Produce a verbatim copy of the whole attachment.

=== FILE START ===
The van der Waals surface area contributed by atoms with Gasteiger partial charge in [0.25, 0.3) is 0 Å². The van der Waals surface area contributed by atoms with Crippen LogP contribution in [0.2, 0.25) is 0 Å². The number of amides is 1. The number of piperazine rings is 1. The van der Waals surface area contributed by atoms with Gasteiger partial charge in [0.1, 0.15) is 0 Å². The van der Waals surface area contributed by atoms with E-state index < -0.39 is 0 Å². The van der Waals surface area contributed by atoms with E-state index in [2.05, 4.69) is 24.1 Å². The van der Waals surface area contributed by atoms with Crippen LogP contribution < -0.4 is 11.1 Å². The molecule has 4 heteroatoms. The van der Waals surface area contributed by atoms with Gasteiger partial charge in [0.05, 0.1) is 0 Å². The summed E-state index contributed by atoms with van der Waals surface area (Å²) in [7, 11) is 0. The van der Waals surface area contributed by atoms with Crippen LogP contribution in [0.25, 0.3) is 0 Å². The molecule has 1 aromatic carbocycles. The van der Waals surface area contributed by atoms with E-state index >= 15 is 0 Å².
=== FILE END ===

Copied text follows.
The van der Waals surface area contributed by atoms with Gasteiger partial charge in [0.25, 0.3) is 0 Å². The van der Waals surface area contributed by atoms with Crippen LogP contribution in [0.2, 0.25) is 0 Å². The number of amides is 1. The number of piperazine rings is 1. The van der Waals surface area contributed by atoms with Gasteiger partial charge in [0.1, 0.15) is 0 Å². The van der Waals surface area contributed by atoms with E-state index < -0.39 is 0 Å². The van der Waals surface area contributed by atoms with E-state index in [2.05, 4.69) is 24.1 Å². The van der Waals surface area contributed by atoms with Crippen LogP contribution < -0.4 is 11.1 Å². The molecule has 4 heteroatoms. The van der Waals surface area contributed by atoms with Gasteiger partial charge in [0.05, 0.1) is 0 Å². The summed E-state index contributed by atoms with van der Waals surface area (Å²) in [7, 11) is 0. The van der Waals surface area contributed by atoms with Crippen LogP contribution in [0.25, 0.3) is 0 Å². The molecule has 1 aromatic carbocycles. The van der Waals surface area contributed by atoms with E-state index >= 15 is 0 Å².